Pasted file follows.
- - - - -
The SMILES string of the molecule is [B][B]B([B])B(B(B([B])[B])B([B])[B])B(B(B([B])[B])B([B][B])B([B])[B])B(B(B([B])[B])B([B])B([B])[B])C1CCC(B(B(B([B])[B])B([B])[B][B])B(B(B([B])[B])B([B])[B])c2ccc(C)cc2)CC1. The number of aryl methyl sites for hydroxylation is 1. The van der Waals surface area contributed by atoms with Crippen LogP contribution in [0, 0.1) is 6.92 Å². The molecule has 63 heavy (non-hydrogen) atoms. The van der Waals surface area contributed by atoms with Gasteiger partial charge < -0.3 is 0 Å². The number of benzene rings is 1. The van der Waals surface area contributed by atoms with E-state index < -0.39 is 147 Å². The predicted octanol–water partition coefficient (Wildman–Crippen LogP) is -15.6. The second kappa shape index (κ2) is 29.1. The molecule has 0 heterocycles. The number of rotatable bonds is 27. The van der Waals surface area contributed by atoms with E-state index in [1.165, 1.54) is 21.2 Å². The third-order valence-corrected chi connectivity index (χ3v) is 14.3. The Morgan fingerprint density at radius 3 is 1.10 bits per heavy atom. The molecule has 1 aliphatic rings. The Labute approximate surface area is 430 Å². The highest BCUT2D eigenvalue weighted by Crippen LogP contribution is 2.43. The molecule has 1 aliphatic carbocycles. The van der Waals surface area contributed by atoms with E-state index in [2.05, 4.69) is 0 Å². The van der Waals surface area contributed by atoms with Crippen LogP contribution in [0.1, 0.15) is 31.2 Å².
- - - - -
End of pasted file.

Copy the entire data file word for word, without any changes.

The SMILES string of the molecule is [B][B]B([B])B(B(B([B])[B])B([B])[B])B(B(B([B])[B])B([B][B])B([B])[B])B(B(B([B])[B])B([B])B([B])[B])C1CCC(B(B(B([B])[B])B([B])[B][B])B(B(B([B])[B])B([B])[B])c2ccc(C)cc2)CC1. The number of aryl methyl sites for hydroxylation is 1. The van der Waals surface area contributed by atoms with Crippen LogP contribution in [0, 0.1) is 6.92 Å². The molecule has 63 heavy (non-hydrogen) atoms. The van der Waals surface area contributed by atoms with Gasteiger partial charge < -0.3 is 0 Å². The number of benzene rings is 1. The van der Waals surface area contributed by atoms with E-state index < -0.39 is 147 Å². The predicted octanol–water partition coefficient (Wildman–Crippen LogP) is -15.6. The second kappa shape index (κ2) is 29.1. The molecule has 0 heterocycles. The number of rotatable bonds is 27. The van der Waals surface area contributed by atoms with E-state index in [1.165, 1.54) is 21.2 Å². The third-order valence-corrected chi connectivity index (χ3v) is 14.3. The Morgan fingerprint density at radius 3 is 1.10 bits per heavy atom. The molecule has 1 aliphatic rings. The Labute approximate surface area is 430 Å². The highest BCUT2D eigenvalue weighted by Crippen LogP contribution is 2.43. The molecule has 1 aliphatic carbocycles. The van der Waals surface area contributed by atoms with E-state index in [2.05, 4.69) is 0 Å². The van der Waals surface area contributed by atoms with Crippen LogP contribution in [0.1, 0.15) is 31.2 Å².